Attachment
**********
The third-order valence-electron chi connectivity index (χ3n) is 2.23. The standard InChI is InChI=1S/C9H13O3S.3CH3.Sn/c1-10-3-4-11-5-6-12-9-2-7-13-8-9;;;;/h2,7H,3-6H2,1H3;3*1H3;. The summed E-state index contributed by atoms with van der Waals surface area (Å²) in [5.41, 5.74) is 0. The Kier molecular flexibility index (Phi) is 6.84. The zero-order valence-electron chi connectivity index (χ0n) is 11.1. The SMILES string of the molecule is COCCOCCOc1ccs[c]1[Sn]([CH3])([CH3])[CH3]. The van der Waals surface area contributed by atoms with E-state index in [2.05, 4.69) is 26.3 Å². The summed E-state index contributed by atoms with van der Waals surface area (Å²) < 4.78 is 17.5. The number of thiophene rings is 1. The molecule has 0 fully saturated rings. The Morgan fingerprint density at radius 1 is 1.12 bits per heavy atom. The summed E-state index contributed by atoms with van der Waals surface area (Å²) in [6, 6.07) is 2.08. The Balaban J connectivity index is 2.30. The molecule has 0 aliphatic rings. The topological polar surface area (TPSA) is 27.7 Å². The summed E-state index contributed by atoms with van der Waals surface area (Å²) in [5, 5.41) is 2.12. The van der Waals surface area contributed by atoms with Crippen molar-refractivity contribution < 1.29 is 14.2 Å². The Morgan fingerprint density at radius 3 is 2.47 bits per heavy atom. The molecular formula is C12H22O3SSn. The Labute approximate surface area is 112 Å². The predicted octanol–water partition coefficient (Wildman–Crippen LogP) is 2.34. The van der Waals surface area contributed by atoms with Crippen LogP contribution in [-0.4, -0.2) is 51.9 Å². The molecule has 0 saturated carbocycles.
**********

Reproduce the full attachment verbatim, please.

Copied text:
The third-order valence-electron chi connectivity index (χ3n) is 2.23. The standard InChI is InChI=1S/C9H13O3S.3CH3.Sn/c1-10-3-4-11-5-6-12-9-2-7-13-8-9;;;;/h2,7H,3-6H2,1H3;3*1H3;. The summed E-state index contributed by atoms with van der Waals surface area (Å²) in [5.41, 5.74) is 0. The Kier molecular flexibility index (Phi) is 6.84. The zero-order valence-electron chi connectivity index (χ0n) is 11.1. The SMILES string of the molecule is COCCOCCOc1ccs[c]1[Sn]([CH3])([CH3])[CH3]. The van der Waals surface area contributed by atoms with E-state index in [2.05, 4.69) is 26.3 Å². The summed E-state index contributed by atoms with van der Waals surface area (Å²) < 4.78 is 17.5. The number of thiophene rings is 1. The molecule has 0 fully saturated rings. The Morgan fingerprint density at radius 1 is 1.12 bits per heavy atom. The summed E-state index contributed by atoms with van der Waals surface area (Å²) in [6, 6.07) is 2.08. The Balaban J connectivity index is 2.30. The molecule has 0 aliphatic rings. The topological polar surface area (TPSA) is 27.7 Å². The summed E-state index contributed by atoms with van der Waals surface area (Å²) in [5, 5.41) is 2.12. The van der Waals surface area contributed by atoms with Crippen molar-refractivity contribution < 1.29 is 14.2 Å². The Morgan fingerprint density at radius 3 is 2.47 bits per heavy atom. The molecular formula is C12H22O3SSn. The Labute approximate surface area is 112 Å². The predicted octanol–water partition coefficient (Wildman–Crippen LogP) is 2.34. The van der Waals surface area contributed by atoms with Crippen LogP contribution in [-0.4, -0.2) is 51.9 Å². The molecule has 0 saturated carbocycles.